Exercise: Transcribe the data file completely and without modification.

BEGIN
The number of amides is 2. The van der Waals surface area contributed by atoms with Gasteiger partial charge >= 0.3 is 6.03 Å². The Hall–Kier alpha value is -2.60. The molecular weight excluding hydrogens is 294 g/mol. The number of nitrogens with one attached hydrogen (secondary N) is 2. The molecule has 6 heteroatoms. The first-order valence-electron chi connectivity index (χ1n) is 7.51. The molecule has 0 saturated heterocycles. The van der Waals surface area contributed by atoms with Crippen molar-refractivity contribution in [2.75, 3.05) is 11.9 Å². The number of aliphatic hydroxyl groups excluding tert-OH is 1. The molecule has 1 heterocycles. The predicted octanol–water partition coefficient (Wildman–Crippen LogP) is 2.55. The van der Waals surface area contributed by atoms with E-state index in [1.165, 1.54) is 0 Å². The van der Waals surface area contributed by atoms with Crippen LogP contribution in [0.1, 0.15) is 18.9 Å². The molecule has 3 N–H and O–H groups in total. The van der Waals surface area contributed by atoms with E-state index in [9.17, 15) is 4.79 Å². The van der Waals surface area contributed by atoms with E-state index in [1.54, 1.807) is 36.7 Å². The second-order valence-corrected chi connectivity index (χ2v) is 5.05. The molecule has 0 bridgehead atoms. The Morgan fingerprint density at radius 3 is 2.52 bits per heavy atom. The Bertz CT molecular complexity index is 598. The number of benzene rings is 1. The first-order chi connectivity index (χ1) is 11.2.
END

The number of amides is 2. The van der Waals surface area contributed by atoms with Gasteiger partial charge >= 0.3 is 6.03 Å². The Hall–Kier alpha value is -2.60. The molecular weight excluding hydrogens is 294 g/mol. The number of nitrogens with one attached hydrogen (secondary N) is 2. The molecule has 6 heteroatoms. The first-order valence-electron chi connectivity index (χ1n) is 7.51. The molecule has 0 saturated heterocycles. The van der Waals surface area contributed by atoms with Crippen molar-refractivity contribution in [2.75, 3.05) is 11.9 Å². The number of aliphatic hydroxyl groups excluding tert-OH is 1. The molecule has 1 heterocycles. The predicted octanol–water partition coefficient (Wildman–Crippen LogP) is 2.55. The van der Waals surface area contributed by atoms with E-state index in [1.165, 1.54) is 0 Å². The van der Waals surface area contributed by atoms with Crippen LogP contribution in [0.1, 0.15) is 18.9 Å². The molecule has 3 N–H and O–H groups in total. The van der Waals surface area contributed by atoms with E-state index in [9.17, 15) is 4.79 Å². The van der Waals surface area contributed by atoms with E-state index in [1.54, 1.807) is 36.7 Å². The second-order valence-corrected chi connectivity index (χ2v) is 5.05. The molecule has 0 bridgehead atoms. The Morgan fingerprint density at radius 3 is 2.52 bits per heavy atom. The Bertz CT molecular complexity index is 598. The number of benzene rings is 1. The first-order chi connectivity index (χ1) is 11.2.